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    Author(s): Ryan McManamay; Donald J. Orth; Charles A. Dolloff; David C. Mathews
    Date: 2015
    Source: Canadian Journal of Fisheries and Aquatic Sciences
    Publication Series: Scientific Journal (JRNL)
    Station: Southern Research Station
    PDF: View PDF  (1.0 MB)

    Description

    Unregulated river systems are organized in a hierarchy in which large scale factors (i.e. landscape and segment scales) influence local habitats (i.e. reach, meso- and microhabitat scales), and both differentially exert selective pressures on biota. Dams, however, create discontinua in these processes and change the hierarchical structure. We examined the relative roles of hydrology and other instream factors, within a hierarchical landscape context, in organizing fish communities in regulated and unregulated tributaries to the Upper Tennessee River, USA. We used multivariate regression trees to identify factors that partition fish assemblages based on trait similarities, irrespective of spatial scale. We then used classical path analysis and structural equation modeling to evaluate the most plausible hierarchical causal structure of specific trait-based community components, given the data. Both statistical approaches suggested that river regulation affects stream fishes through a variety of reach-scale variables, not always through hydrology itself. Although we observed different changes in flow, temperature, and biotic responses according to regulation types, the most predominant path in which dam regulation affected biota was via temperature alterations. Diversion dams had the strongest effects on fish assemblages. Diversion dams reduced flow magnitudes leading to declines in fish richness, but increased temperatures leading to lower abundances in equilibrium species and nest-guarders. Peaking and run-of-river dams increased flow variability, leading to lower abundances in nest-guarding fishes. Flow displayed direct relationships with biotic responses; however, results indicated that changes in temperature and substrate had equal, if not stronger, effects on fish assemblage composition. The strength and nature of relationships depended on whether flow metrics were standardized for river size. We suggest that restoration efforts in regulated rivers focus on improving flow conditions in conjunction with temperature and substrate restoration.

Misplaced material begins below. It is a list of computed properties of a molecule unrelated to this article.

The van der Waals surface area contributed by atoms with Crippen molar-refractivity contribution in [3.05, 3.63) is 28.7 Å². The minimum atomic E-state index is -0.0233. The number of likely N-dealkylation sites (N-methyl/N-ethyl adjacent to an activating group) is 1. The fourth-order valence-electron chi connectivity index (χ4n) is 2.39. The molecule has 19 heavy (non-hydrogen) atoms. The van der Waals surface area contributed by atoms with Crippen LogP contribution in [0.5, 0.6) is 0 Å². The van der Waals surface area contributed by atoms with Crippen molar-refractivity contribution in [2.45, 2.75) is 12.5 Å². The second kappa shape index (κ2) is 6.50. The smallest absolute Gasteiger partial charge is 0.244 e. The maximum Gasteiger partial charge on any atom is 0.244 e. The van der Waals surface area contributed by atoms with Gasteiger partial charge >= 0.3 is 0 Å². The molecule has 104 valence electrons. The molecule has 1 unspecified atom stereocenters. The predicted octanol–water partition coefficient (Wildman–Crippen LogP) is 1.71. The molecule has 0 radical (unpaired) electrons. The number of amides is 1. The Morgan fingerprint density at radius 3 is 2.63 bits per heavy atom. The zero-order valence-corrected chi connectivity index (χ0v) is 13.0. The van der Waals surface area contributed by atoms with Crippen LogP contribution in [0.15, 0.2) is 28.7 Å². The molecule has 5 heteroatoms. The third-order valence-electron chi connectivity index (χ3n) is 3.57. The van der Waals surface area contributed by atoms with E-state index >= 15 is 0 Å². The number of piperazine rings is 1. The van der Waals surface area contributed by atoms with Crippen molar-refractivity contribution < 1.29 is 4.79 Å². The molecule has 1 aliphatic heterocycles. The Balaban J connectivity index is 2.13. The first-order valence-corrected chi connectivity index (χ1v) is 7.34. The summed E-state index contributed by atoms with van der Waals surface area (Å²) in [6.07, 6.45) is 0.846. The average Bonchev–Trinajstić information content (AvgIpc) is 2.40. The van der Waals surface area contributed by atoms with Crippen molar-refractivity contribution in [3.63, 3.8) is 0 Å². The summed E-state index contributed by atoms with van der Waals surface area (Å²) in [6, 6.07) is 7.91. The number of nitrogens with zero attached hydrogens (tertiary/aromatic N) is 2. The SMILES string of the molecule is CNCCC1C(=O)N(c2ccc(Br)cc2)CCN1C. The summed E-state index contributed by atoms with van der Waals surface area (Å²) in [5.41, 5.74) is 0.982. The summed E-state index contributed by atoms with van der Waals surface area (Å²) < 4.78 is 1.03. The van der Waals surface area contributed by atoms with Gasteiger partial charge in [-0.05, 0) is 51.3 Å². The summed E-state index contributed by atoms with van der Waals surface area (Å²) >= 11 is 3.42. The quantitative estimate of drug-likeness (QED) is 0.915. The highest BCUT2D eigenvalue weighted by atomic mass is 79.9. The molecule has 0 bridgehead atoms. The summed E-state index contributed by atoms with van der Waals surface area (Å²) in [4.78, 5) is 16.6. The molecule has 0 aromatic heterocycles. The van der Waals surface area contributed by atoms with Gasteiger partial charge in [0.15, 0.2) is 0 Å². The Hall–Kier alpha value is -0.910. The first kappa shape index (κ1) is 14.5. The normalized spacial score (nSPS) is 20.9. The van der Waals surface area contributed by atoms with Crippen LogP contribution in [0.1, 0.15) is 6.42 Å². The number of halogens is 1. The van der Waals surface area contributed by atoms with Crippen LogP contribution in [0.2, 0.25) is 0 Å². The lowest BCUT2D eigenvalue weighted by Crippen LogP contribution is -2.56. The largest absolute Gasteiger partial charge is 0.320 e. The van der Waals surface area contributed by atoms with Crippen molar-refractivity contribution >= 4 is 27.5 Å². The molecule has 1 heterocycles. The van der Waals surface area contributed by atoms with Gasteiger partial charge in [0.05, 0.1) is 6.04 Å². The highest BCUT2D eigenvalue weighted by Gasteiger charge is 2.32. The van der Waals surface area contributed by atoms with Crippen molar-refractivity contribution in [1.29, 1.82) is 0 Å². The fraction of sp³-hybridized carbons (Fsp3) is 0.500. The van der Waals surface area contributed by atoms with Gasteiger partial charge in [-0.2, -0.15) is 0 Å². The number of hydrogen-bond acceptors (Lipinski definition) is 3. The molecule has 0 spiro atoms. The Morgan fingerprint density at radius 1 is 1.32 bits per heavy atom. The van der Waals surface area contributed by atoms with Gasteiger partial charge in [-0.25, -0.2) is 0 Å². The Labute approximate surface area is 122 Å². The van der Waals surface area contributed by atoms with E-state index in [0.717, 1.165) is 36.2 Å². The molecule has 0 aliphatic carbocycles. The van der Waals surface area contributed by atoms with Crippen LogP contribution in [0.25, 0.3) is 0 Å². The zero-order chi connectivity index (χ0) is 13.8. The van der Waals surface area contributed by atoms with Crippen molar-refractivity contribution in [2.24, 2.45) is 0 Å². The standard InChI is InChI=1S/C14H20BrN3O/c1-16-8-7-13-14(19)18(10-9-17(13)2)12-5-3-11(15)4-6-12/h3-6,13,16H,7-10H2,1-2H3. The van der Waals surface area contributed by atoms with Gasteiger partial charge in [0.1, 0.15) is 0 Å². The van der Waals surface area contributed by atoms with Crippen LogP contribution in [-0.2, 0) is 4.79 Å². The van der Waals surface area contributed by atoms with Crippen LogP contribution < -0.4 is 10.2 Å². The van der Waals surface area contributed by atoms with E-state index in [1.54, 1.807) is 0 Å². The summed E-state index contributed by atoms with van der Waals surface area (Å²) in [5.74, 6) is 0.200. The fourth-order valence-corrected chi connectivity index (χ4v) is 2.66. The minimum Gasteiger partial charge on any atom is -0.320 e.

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    Citation

    McManamay, Ryan, A., Peoples, Brandon K.; Orth, Donald J.; Dolloff, Charles A.; Mathews, David C. 2015. Isolating causal pathways between flow and fish in the regulated river hierarchy. Canadian Journal of Fisheries and Aquatic Sciences. 72: 1731-1748  18 p. 10.1139/cjfas-2015-0227

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    Keywords

    dams, fish assemblages, hydrology, fish life history, temperature, substrate

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